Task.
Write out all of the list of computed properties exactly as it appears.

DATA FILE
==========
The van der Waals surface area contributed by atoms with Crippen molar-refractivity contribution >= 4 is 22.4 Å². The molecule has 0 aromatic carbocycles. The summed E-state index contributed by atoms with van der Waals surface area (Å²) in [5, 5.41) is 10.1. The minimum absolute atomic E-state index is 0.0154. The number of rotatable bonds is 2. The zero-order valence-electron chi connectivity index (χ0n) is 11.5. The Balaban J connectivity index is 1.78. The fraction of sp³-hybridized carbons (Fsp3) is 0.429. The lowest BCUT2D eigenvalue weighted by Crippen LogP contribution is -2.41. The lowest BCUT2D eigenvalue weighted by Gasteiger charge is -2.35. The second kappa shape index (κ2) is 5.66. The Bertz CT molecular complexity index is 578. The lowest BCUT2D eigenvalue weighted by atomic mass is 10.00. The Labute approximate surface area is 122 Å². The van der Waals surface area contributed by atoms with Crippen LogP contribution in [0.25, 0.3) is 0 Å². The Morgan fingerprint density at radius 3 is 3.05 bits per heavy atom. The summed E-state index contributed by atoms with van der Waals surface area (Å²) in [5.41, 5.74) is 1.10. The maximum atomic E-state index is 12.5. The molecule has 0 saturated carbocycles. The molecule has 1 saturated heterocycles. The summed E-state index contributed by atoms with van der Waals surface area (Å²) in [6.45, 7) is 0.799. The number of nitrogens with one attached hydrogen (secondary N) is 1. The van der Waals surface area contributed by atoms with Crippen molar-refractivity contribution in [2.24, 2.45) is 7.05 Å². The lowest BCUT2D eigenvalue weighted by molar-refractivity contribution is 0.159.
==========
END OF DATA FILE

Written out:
The van der Waals surface area contributed by atoms with Crippen molar-refractivity contribution >= 4 is 22.4 Å². The molecule has 0 aromatic carbocycles. The summed E-state index contributed by atoms with van der Waals surface area (Å²) in [5, 5.41) is 10.1. The minimum absolute atomic E-state index is 0.0154. The number of rotatable bonds is 2. The zero-order valence-electron chi connectivity index (χ0n) is 11.5. The Balaban J connectivity index is 1.78. The fraction of sp³-hybridized carbons (Fsp3) is 0.429. The lowest BCUT2D eigenvalue weighted by Crippen LogP contribution is -2.41. The lowest BCUT2D eigenvalue weighted by Gasteiger charge is -2.35. The second kappa shape index (κ2) is 5.66. The Bertz CT molecular complexity index is 578. The lowest BCUT2D eigenvalue weighted by atomic mass is 10.00. The Labute approximate surface area is 122 Å². The van der Waals surface area contributed by atoms with Crippen LogP contribution in [0.25, 0.3) is 0 Å². The Morgan fingerprint density at radius 3 is 3.05 bits per heavy atom. The summed E-state index contributed by atoms with van der Waals surface area (Å²) in [5.41, 5.74) is 1.10. The maximum atomic E-state index is 12.5. The molecule has 0 saturated carbocycles. The molecule has 1 saturated heterocycles. The summed E-state index contributed by atoms with van der Waals surface area (Å²) in [6.45, 7) is 0.799. The number of nitrogens with one attached hydrogen (secondary N) is 1. The van der Waals surface area contributed by atoms with Crippen molar-refractivity contribution in [2.24, 2.45) is 7.05 Å². The lowest BCUT2D eigenvalue weighted by molar-refractivity contribution is 0.159.